What is the Thyroid?
The thyroid is a butterfly-shaped gland located in the front part of your neck. The function of this gland is to produce thyroid hormones that influence the metabolic processes in our body. Your body needs energy to perform all the tasks and it gets this energy from the food that you consume. This energy requirement is fulfilled by the process of metabolism that converts food into energy. Hence, your entire body will be affected in case your thyroid gland stops functioning properly.
Causes of Thyroid Disease
We just understood what the thyroid is and how important a role it plays in our body. Now, let’s look at some of the problems it can cause if it doesn’t produce the right levels of hormones and the reasons that cause thyroid problems.
The thyroid gland produces hormones- triiodothyronine (T3) and thyroxine (T4), which are necessary to keep our body functioning correctly. However, when your thyroid starts producing too much of these hormones or fails to produce enough of these hormones, it results in several problems in your body and is termed thyroid disease.
There are two main types of thyroid disease, hypothyroidism (underproduction of thyroid hormones) and hyperthyroidism (overproduction of thyroid hormones). Inflammation of the thyroid gland (thyroiditis), iodine deficiency and an autoimmune disorder that attacks the thyroid gland are among the conditions that cause hypothyroidism. Grave’s disease, i.e, overproduction of thyroid hormones, the development of overactive nodules in the gland and excessive exposure to iodine cause hyperthyroidism.
Hypothyroidism is a condition where there’s a decline in your body’s energy levels due to insufficient production of thyroid hormones. It’s especially dangerous for infants as lower levels of thyroid hormones can stunt the intellectual as well as physical growth and development of a child. Some of the common symptoms of hypothyroidism include fatigue, weight gain, hair loss, joint pain, depression, inability to tolerate cold temperature and enlarged thyroid gland.
Whereas hyperthyroidism occurs as a result of increased levels of hormones. Weight loss, eye problems, insomnia, fatigue, increased sensitivity to heat, and anxiety are some of the symptoms of hyperthyroidism.
Diagnosis and Treatment
With blood tests, you can identify if you have thyroid disease. Thyroid blood tests measure the level of thyroid hormones in your blood which helps in understanding if your thyroid gland is functioning properly.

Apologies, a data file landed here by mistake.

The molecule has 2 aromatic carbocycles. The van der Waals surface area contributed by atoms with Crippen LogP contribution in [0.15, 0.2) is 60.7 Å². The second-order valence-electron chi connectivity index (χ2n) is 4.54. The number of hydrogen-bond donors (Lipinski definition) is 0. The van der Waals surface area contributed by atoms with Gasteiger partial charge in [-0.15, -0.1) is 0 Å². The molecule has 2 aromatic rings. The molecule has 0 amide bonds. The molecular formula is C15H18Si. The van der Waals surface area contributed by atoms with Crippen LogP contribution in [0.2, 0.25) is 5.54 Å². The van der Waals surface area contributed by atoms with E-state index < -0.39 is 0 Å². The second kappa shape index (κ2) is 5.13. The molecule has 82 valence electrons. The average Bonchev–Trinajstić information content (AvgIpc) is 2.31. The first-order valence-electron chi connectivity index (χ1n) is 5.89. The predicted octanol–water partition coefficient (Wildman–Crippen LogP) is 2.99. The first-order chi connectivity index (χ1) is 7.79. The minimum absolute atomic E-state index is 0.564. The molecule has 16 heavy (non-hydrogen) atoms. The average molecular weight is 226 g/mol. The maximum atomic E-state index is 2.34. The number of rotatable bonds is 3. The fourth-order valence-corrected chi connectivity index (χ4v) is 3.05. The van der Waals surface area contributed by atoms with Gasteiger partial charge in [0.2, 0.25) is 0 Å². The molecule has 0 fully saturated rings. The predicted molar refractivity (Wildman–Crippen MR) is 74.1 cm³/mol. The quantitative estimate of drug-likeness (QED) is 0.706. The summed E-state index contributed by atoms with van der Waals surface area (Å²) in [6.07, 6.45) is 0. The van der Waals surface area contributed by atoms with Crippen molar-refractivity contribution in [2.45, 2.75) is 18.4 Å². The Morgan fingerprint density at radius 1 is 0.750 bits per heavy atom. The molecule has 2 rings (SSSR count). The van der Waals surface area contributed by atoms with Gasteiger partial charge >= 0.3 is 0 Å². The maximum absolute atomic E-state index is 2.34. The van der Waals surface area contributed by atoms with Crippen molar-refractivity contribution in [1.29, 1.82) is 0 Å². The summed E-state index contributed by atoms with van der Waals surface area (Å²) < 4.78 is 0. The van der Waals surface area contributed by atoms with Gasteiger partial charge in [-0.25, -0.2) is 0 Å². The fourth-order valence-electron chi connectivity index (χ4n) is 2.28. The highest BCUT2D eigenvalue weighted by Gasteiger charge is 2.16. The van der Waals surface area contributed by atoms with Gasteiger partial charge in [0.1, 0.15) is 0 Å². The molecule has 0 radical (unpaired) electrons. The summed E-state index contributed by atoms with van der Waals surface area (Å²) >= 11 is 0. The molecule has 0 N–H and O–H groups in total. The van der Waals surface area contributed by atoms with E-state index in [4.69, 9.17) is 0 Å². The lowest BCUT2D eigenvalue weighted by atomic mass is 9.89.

Imaging tests are also used to diagnose thyroid disease. This test, also known as a thyroid scan is used by the doctor to identify any issue by looking at the change in shape and size of your thyroid. It can also involve an ultrasound, a procedure where high-frequency sound waves, inaudible to the human ear, are transmitted through body tissues.
If you are diagnosed with thyroid, your treatment would work to bring your thyroid secretion to a normal level. This can be done in various ways and depends on whether you have hypothyroidism or hyperthyroidism.
Some of the methods available to treat hyperthyroidism include:
- Taking Anti-thyroid drugs (methimazole and propylthiouracil) to prevent your thyroid gland from producing excessive hormones.
- Advocating radioactive iodine to damage the cells of your thyroid thus reducing the level of hormones.
- Using medications called Beta-blockers that are only effective on your symptoms.
- Surgically removing your thyroid (thyroidectomy). The thyroid won’t be able to produce hormones anymore. But, you would have to rely on thyroid replacement hormones for the rest of your life.
If you suffer from hypothyroidism, you can take Thyroid replacement medication. This drug is a synthetic (man-made) way to replenish thyroid hormones. Among the common drugs is levothyroxine. With medication, you can control thyroid disease and live a normal life.
When it comes to thyroid, it’s hard to be sure if you have thyroid as most of its symptoms match with other problems in the body. So, make sure you make an appointment with a doctor and consider a blood test when you feel these symptoms occur rather than ignoring them. And in case you are diagnosed with thyroid, don’t panic. In many cases, thyroid disease is a chronic medical condition that you have to manage constantly. However, if you take care of the treatment and live a healthy lifestyle, there’s not much to worry about. Take the prescribed medications or go for the required treatments to keep your thyroid hormonal level in check.
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